EMI Would Have Been Nice
EMI “would have been nice to have,” one of Bertelsmann’s top execs has told Financial Times.
Hartwig Masuch, who heads BMG Rights Management, a joint venture with U.S. private equity house KKR, also made it clear his company is “not going to raise any red flags” in front of anti-trust regulators because the English firm’s music-publishing business eventually went to Sony ATV.
“We have no problem with the competitive landscape post-EMI. The sector is shaking out,” he explained. The independents have made it clear that they’re not happy about the deal – or about the one that saw EMI’s recorded music business go to Universal.
Masuch also shared his views on the state of the publishing and recorded music businesses, telling FT that cheap digital technology and the Internet have put production and distribution firmly into the hands of singers and writers.
“Artists don’t necessarily want creative intermediaries anymore,” he explained.
He said they no longer need big labels such as Universal or Sony, which once controlled access to expensive recording studios.
“BMG does not have a huge artists and repertoire department telling artists what colour to dye their hair,” he said. “But we do promise to look after their music rights – and we’re good at collecting their money.”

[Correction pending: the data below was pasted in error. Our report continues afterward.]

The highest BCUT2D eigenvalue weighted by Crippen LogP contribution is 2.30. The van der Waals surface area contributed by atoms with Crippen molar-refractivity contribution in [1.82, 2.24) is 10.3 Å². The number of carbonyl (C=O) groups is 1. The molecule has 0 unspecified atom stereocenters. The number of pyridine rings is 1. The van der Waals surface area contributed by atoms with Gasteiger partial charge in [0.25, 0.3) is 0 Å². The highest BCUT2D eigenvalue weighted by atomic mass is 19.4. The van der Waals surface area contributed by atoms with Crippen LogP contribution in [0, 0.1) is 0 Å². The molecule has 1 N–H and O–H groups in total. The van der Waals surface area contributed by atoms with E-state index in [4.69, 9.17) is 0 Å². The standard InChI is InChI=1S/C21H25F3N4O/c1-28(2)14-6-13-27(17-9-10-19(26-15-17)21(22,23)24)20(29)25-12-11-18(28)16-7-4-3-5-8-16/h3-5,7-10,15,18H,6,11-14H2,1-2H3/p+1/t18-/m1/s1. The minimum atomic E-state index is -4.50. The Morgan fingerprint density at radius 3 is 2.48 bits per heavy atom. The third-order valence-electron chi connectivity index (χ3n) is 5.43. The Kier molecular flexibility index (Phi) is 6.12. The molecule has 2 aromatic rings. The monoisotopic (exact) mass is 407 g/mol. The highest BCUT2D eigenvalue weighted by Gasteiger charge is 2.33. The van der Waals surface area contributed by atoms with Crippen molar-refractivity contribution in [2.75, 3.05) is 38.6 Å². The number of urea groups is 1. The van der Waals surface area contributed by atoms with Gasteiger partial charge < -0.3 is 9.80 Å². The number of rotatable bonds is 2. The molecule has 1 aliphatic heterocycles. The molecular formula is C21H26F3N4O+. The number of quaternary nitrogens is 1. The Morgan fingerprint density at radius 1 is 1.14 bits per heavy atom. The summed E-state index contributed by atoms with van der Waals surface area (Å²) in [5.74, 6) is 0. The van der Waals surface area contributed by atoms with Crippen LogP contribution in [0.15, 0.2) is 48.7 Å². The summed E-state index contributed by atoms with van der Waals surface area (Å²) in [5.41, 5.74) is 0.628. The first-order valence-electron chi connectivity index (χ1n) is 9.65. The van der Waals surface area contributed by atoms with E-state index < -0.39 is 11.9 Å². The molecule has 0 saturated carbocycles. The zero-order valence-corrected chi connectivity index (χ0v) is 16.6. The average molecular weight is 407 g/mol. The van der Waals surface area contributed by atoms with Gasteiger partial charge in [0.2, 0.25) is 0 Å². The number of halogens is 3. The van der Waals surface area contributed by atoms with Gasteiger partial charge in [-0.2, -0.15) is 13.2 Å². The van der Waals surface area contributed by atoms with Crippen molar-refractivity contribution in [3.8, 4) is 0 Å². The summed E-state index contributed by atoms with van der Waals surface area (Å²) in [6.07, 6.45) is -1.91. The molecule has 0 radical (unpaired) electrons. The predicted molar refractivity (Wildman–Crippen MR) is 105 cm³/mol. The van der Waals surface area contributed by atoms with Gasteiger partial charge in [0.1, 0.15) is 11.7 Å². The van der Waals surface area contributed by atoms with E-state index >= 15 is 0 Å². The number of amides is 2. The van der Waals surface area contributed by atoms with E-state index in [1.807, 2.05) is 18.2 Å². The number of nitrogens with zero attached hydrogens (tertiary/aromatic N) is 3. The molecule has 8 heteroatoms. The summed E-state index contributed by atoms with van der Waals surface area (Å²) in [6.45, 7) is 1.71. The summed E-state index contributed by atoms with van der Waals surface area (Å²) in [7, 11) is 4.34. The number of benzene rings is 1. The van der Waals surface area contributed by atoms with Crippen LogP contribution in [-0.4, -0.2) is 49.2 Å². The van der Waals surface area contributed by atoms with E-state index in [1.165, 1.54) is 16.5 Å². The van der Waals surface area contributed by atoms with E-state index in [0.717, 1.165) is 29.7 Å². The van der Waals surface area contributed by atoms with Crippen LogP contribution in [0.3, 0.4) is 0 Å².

In the future, BMG will focus on the fact the content-producing record giant of the vinyl era has to become the content-brokering music company of the Web age.
“The position of content providers is growing stronger. The middle men have to redefine how they add value,” he said.
Rather than recording songs and packaging stars, BMG manages the rights and royalties artists command over their songs.
It has more than 1 million titles and expects its 2010 publisher revenue to hit $290 million. Earnings before interest, taxes, depreciation and amortisation are equal to about 25 percent of sales.
In the last two years, BMG Rights Management has bought five rivals including Bug in the U.S. and Chrysalis in the UK, and Masuch says it will continue to scouring the globe for other attractive catalogues.